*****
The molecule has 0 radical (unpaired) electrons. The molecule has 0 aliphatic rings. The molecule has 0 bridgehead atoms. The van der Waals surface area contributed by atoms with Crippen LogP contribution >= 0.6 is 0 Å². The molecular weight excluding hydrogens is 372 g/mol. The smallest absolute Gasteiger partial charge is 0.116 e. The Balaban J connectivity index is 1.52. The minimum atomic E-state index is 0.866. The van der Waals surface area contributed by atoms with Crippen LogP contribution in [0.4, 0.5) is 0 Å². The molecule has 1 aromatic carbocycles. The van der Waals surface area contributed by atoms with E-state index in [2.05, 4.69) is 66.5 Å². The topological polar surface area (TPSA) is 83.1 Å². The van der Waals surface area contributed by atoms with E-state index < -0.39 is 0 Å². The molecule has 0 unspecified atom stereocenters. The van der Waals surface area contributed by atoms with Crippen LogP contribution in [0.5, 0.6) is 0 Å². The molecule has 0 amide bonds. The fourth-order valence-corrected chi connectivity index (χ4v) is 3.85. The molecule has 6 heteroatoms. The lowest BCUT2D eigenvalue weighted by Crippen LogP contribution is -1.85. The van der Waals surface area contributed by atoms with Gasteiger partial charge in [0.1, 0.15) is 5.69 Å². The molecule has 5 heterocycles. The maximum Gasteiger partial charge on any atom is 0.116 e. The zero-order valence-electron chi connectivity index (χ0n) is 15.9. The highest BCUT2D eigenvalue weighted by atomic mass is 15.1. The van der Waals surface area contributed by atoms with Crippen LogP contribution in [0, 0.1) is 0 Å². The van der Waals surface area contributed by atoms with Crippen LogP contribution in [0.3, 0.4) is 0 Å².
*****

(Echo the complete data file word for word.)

The molecule has 0 radical (unpaired) electrons. The molecule has 0 aliphatic rings. The molecule has 0 bridgehead atoms. The van der Waals surface area contributed by atoms with Crippen LogP contribution >= 0.6 is 0 Å². The molecular weight excluding hydrogens is 372 g/mol. The smallest absolute Gasteiger partial charge is 0.116 e. The Balaban J connectivity index is 1.52. The minimum atomic E-state index is 0.866. The van der Waals surface area contributed by atoms with Crippen LogP contribution in [0.4, 0.5) is 0 Å². The molecule has 1 aromatic carbocycles. The van der Waals surface area contributed by atoms with E-state index in [2.05, 4.69) is 66.5 Å². The topological polar surface area (TPSA) is 83.1 Å². The van der Waals surface area contributed by atoms with E-state index < -0.39 is 0 Å². The molecule has 0 unspecified atom stereocenters. The van der Waals surface area contributed by atoms with Crippen LogP contribution in [0.5, 0.6) is 0 Å². The molecule has 0 amide bonds. The fourth-order valence-corrected chi connectivity index (χ4v) is 3.85. The molecule has 6 heteroatoms. The lowest BCUT2D eigenvalue weighted by Crippen LogP contribution is -1.85. The van der Waals surface area contributed by atoms with Gasteiger partial charge in [0.1, 0.15) is 5.69 Å². The molecule has 5 heterocycles. The maximum Gasteiger partial charge on any atom is 0.116 e. The zero-order valence-electron chi connectivity index (χ0n) is 15.9. The highest BCUT2D eigenvalue weighted by atomic mass is 15.1. The van der Waals surface area contributed by atoms with Crippen LogP contribution in [0, 0.1) is 0 Å². The van der Waals surface area contributed by atoms with Crippen LogP contribution in [0.3, 0.4) is 0 Å².